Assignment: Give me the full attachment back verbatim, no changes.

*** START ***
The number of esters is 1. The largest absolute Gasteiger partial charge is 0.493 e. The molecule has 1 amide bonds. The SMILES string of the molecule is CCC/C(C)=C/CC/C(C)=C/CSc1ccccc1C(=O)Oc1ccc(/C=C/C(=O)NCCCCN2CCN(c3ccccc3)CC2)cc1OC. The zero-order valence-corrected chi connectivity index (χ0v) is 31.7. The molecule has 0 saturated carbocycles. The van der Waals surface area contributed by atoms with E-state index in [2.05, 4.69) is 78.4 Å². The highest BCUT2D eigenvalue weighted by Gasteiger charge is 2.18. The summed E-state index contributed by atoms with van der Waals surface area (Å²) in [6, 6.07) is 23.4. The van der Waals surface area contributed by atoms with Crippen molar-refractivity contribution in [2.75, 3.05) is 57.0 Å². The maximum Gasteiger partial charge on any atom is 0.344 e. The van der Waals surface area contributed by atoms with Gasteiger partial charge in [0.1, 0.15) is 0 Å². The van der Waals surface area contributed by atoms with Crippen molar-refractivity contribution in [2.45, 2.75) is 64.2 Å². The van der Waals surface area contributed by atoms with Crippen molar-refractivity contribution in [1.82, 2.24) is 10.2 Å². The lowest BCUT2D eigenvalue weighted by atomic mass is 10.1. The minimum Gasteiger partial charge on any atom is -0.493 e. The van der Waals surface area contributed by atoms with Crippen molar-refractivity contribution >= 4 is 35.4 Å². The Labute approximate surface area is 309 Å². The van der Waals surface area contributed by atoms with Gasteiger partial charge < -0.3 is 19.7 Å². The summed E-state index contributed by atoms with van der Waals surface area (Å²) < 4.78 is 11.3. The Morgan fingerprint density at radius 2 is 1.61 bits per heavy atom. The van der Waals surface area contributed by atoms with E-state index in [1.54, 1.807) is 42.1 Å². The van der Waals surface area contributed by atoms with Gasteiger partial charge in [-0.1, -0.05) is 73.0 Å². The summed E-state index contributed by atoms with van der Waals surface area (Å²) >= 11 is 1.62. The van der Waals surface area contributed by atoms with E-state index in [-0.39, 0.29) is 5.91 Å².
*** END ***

The number of esters is 1. The largest absolute Gasteiger partial charge is 0.493 e. The molecule has 1 amide bonds. The SMILES string of the molecule is CCC/C(C)=C/CC/C(C)=C/CSc1ccccc1C(=O)Oc1ccc(/C=C/C(=O)NCCCCN2CCN(c3ccccc3)CC2)cc1OC. The zero-order valence-corrected chi connectivity index (χ0v) is 31.7. The molecule has 0 saturated carbocycles. The van der Waals surface area contributed by atoms with E-state index in [2.05, 4.69) is 78.4 Å². The highest BCUT2D eigenvalue weighted by Gasteiger charge is 2.18. The summed E-state index contributed by atoms with van der Waals surface area (Å²) in [6, 6.07) is 23.4. The van der Waals surface area contributed by atoms with Crippen molar-refractivity contribution in [2.75, 3.05) is 57.0 Å². The maximum Gasteiger partial charge on any atom is 0.344 e. The van der Waals surface area contributed by atoms with Gasteiger partial charge in [0.1, 0.15) is 0 Å². The van der Waals surface area contributed by atoms with Crippen molar-refractivity contribution in [2.45, 2.75) is 64.2 Å². The van der Waals surface area contributed by atoms with Crippen molar-refractivity contribution in [1.82, 2.24) is 10.2 Å². The lowest BCUT2D eigenvalue weighted by atomic mass is 10.1. The minimum Gasteiger partial charge on any atom is -0.493 e. The van der Waals surface area contributed by atoms with Crippen molar-refractivity contribution >= 4 is 35.4 Å². The Labute approximate surface area is 309 Å². The van der Waals surface area contributed by atoms with Gasteiger partial charge < -0.3 is 19.7 Å². The summed E-state index contributed by atoms with van der Waals surface area (Å²) < 4.78 is 11.3. The Morgan fingerprint density at radius 2 is 1.61 bits per heavy atom. The van der Waals surface area contributed by atoms with E-state index in [1.54, 1.807) is 42.1 Å². The van der Waals surface area contributed by atoms with Gasteiger partial charge in [-0.1, -0.05) is 73.0 Å². The summed E-state index contributed by atoms with van der Waals surface area (Å²) >= 11 is 1.62. The van der Waals surface area contributed by atoms with E-state index in [-0.39, 0.29) is 5.91 Å².